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A Statistician Reviews “The Book of Why” by Judea Pearl and Dana Mackenzie (columbia.edu)
3 points by joe_the_user 8 days ago | hide | past | web | favorite | 1 comment





My cruder understanding of how the question of how casualty relates to probability:

In a simple, deterministic world, chains of cause can seem clear. If we know X will definitely happen if and only if Y and Z happen, we can call Y & Z immediate causes and build chains of cause if Y & Z have similar immediate cause. Though even here there can arguments - suppose Y & Z are "just markers" etc - the thing is how to build your chain of causation is relatively.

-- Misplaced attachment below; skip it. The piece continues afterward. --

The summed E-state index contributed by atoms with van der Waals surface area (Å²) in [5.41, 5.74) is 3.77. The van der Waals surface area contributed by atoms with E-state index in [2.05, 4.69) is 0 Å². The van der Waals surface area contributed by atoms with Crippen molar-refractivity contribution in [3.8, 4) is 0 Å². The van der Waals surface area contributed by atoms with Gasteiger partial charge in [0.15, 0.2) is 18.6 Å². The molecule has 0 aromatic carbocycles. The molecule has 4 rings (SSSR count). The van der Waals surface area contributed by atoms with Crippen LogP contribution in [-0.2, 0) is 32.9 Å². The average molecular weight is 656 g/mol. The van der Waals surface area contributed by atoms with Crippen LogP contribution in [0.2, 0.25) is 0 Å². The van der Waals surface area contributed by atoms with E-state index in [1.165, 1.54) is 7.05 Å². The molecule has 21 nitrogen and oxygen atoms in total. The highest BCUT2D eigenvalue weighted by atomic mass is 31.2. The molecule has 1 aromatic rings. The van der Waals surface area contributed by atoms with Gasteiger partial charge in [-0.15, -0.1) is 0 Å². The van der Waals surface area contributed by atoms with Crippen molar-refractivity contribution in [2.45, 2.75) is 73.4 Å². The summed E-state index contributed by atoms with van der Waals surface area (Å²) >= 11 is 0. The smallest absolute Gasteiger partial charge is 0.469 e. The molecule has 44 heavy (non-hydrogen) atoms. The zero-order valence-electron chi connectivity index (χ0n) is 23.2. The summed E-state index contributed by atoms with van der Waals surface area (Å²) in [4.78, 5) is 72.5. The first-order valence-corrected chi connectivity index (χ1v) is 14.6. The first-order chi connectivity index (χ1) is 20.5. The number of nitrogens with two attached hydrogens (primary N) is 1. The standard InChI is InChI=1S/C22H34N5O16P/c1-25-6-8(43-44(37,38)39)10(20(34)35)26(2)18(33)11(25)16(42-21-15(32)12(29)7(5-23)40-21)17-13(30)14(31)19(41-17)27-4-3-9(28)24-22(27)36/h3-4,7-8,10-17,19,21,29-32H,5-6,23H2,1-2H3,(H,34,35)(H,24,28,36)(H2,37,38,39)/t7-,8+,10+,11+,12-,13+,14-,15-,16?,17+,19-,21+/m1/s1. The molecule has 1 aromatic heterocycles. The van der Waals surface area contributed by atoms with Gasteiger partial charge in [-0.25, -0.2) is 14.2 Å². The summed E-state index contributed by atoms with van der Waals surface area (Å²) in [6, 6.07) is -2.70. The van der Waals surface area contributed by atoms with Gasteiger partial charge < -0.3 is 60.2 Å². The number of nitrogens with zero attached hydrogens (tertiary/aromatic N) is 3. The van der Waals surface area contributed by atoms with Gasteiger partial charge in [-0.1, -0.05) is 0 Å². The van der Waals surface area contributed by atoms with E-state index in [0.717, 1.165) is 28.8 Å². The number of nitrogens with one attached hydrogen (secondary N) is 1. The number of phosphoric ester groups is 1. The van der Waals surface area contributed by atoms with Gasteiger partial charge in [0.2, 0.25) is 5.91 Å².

But X occurs with a complex probability function, Y & Z make X more likely but lots of other things might do so also. Now how should we do the chain?




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